Senate Committee on Criminal Justice Chairman John Whitmire has been on an eight-year march to clean up the Texas juvenile justice system, driving a messy process that has involved the closure of state-run lockups, the restructuring of two state agencies and a reduction in the state’s population of juvenile offenders to one-fifth of what it had been.
Not long ago, Texas was a cautionary tale of mismanagement and unchecked abuse; now it’s seen as a national leader in juvenile justice reform. But this year, the question of how that reform should proceed has split Whitmire from many of his usual allies.
His priority this session is to further reduce the number of youth in remote state lockups, placing more of them in probation and treatment programs near their homes and families. There’s widespread support for his bill that’s intended to accomplish that.
A coalition of child advocates and criminal justice reformers has argued for another big change this session: to raise the age of “criminal responsibility” from 17 to 18.
State Rep. Abel Herrero (D-Corpus Christi) has illustrated the law’s strange logic with a hypothetical: “A 17-year-old could go into a store and could not buy cigarettes,” he told the Associated Press in March, “but they could steal the cigarettes and be punished as an adult.”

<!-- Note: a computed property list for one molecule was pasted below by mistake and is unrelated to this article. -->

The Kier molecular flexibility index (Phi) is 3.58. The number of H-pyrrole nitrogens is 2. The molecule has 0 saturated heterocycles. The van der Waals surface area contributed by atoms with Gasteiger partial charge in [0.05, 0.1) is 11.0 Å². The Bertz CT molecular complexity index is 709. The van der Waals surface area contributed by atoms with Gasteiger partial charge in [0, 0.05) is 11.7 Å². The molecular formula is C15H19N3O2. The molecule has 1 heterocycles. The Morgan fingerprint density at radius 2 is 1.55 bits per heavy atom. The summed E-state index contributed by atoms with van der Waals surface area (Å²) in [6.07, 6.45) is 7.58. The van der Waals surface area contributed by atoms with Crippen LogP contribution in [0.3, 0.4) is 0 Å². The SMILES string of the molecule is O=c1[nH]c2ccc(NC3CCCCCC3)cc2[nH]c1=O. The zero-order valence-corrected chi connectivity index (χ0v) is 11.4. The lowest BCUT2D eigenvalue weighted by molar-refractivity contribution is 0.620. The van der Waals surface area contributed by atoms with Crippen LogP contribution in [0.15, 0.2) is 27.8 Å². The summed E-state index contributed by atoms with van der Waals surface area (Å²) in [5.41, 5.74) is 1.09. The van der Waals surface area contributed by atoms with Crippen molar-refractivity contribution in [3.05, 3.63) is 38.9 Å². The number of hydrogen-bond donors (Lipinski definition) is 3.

In the House, there’s apparently plenty of support for changing the law, but Whitmire is against it in the Senate.
For one, he objects on philosophical grounds: The line between juvenile and adult must be drawn somewhere, and Whitmire likes it just where it is. “I personally, philosophically, believe that if a 17-year old commits a violent act, I see no reason to change that they wouldn’t be [treated] as an adult,” he told the Observer.
He’s also concerned that the juvenile system isn’t ready for an influx of new 17-year-olds. He worries the 13-and 14-year-olds could be put at even greater risk, and he questions whether Texas juvenile lockups, in their current states, are any safer than a segregated spot in an adult jail.
“Raise the age” advocates note that even after the change, violent 17-year-olds could still be certified as adults. In 2013, 96 percent of the 17-year-olds arrested in Texas were caught for drug possession and other nonviolent crimes—and in those cases, a treatment program and a sealed record could change their lives.
Recent research has noted that young people are more impulsive than adults, but they’re also more receptive to rehabilitation. Intervening early could keep many from re-offending—saving the state money in the long run.
Despite the added cost of treating 17-year-olds in the juvenile system, the conservative Texas Public Policy Foundation has signed on. TPPF analyst Derek Cohen told House members at a hearing in April that 17-year-olds simply don’t belong in the adult system. “It’s about using the best particular tool for the job,” he said.
House members at that hearing, Republican and Democrat alike, seemed receptive to the idea. Some probation officers said they needed more time to prepare for the change, and county officials pleaded for help covering the costs. But all seemed to agree on the premise. Elizabeth Henneke of the Texas Criminal Justice Coalition reflected at one point: “Not a single person has come up here and said 17-year-olds should not be treated as kids.” That may not be the case, though, if the bill comes up for debate in the Senate.